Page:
Police have named the victims of an apparent accidental gassing as Cindy Tangipurunga George, 31, her daughter Pio Scarlet Jetejura Raukete, 5, and her sons Teuruaa Junior George, 3, and Teiyzshwaun Gordon Ricardo Nelder Kruz George, 2.

Police believe George and her children died from the fumes of a car left running in a garage to keep the battery "ticking over".

An internal door to the house was open, but the garage door was closed. "It looks as though it has been a tragic, terrible incident," Superintendent John Price said.

George had been looking after the Thomson St, Tinwald, house for her former partner's family, who is also the father of her children. Family members found the bodies on Thursday afternoon.  George's body was in the hallway. The children were found dead in the lounge where a television was still on. The car had run out of gas.

Superintendent Price told a press conference at 4pm on Friday that the bodies could have lain undiscovered in the house for up to a week. The bodies had been taken to a Christchurch mortuary. Autopsies would take place on Monday.

Price said investigators had "a fairly good idea" of the cause of the deaths but that could not be confirmed until the autopsies were completed.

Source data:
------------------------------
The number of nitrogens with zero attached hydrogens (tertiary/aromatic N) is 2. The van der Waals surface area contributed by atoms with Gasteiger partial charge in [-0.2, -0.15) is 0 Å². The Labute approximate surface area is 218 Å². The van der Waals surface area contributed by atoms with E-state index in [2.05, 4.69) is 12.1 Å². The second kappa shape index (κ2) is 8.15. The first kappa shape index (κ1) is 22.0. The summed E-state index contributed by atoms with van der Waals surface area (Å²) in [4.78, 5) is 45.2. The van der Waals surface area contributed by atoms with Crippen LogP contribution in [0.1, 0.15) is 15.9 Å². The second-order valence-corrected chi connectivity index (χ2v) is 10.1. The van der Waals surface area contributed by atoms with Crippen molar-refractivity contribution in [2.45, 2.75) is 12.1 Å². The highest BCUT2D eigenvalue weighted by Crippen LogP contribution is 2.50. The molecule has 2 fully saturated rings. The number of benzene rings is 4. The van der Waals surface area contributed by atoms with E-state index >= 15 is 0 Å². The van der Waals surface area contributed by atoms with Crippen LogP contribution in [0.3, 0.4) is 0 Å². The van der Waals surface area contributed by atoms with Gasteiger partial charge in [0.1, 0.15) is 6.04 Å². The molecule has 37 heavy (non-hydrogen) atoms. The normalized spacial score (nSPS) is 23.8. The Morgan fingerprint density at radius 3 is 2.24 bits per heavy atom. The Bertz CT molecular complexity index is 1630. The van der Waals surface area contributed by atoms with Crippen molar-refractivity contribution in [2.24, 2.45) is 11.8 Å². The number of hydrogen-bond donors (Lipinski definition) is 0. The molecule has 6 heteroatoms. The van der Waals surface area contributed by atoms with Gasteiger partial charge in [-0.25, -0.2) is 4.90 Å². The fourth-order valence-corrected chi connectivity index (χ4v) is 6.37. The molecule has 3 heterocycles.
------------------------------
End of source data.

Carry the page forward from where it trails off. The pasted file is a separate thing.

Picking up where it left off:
"What we do know from the circumstances and reconstruction of the location is that it looks as though it has been a tragic, terrible incident."

"We don't have an exact period of death it could be a matter of days or up to possibly a week." Police were working with the community to establish the movements of the family prior to them being discovered, Price said.

The family were making arrangements for a family service once the bodies returned to Ashburton, he said.  The house is likely to be returned to the family Saturday, while the street cordon will be removed Friday night.


Officers, relatives and friends formed a guard of honour as the bodies were removed from the house on Friday afternoon.

Forensic investigators and a pathologist examined the scene before the victims were placed in two hearses and taken from the property about 2.20pm.

Scene guards would remain in place at the address overnight until a full scene examination was complete.

Thirty investigators were working on the inquiry.